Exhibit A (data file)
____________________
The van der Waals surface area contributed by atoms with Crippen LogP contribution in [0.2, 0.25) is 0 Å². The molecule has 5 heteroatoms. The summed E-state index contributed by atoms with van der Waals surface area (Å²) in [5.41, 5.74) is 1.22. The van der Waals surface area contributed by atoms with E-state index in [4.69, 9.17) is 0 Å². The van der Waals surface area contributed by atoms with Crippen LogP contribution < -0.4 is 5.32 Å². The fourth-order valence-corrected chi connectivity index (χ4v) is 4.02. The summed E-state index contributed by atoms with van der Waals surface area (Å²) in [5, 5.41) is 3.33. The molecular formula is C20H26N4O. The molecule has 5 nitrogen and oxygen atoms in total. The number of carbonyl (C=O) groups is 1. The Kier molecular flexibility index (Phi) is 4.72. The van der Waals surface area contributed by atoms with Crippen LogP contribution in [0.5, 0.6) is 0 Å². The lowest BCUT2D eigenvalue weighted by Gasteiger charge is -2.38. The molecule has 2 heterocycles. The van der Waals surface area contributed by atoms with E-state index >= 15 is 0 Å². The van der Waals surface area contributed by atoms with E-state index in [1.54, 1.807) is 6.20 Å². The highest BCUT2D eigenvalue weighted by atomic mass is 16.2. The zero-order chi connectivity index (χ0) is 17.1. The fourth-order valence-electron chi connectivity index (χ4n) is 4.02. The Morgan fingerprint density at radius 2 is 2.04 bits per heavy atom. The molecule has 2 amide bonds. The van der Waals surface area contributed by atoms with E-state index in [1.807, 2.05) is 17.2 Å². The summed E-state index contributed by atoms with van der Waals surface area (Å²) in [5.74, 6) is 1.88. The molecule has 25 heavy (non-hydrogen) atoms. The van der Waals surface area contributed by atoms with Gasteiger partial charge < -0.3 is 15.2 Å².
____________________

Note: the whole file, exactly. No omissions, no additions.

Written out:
The van der Waals surface area contributed by atoms with Crippen LogP contribution in [0.2, 0.25) is 0 Å². The molecule has 5 heteroatoms. The summed E-state index contributed by atoms with van der Waals surface area (Å²) in [5.41, 5.74) is 1.22. The van der Waals surface area contributed by atoms with E-state index in [4.69, 9.17) is 0 Å². The van der Waals surface area contributed by atoms with Crippen LogP contribution < -0.4 is 5.32 Å². The fourth-order valence-corrected chi connectivity index (χ4v) is 4.02. The summed E-state index contributed by atoms with van der Waals surface area (Å²) in [5, 5.41) is 3.33. The molecular formula is C20H26N4O. The molecule has 5 nitrogen and oxygen atoms in total. The number of carbonyl (C=O) groups is 1. The Kier molecular flexibility index (Phi) is 4.72. The van der Waals surface area contributed by atoms with Crippen LogP contribution in [0.5, 0.6) is 0 Å². The lowest BCUT2D eigenvalue weighted by Gasteiger charge is -2.38. The molecule has 2 heterocycles. The van der Waals surface area contributed by atoms with E-state index >= 15 is 0 Å². The van der Waals surface area contributed by atoms with E-state index in [1.54, 1.807) is 6.20 Å². The highest BCUT2D eigenvalue weighted by atomic mass is 16.2. The zero-order chi connectivity index (χ0) is 17.1. The fourth-order valence-electron chi connectivity index (χ4n) is 4.02. The Morgan fingerprint density at radius 2 is 2.04 bits per heavy atom. The molecule has 2 amide bonds. The van der Waals surface area contributed by atoms with E-state index in [1.807, 2.05) is 17.2 Å². The summed E-state index contributed by atoms with van der Waals surface area (Å²) in [5.74, 6) is 1.88. The molecule has 25 heavy (non-hydrogen) atoms. The van der Waals surface area contributed by atoms with Gasteiger partial charge < -0.3 is 15.2 Å².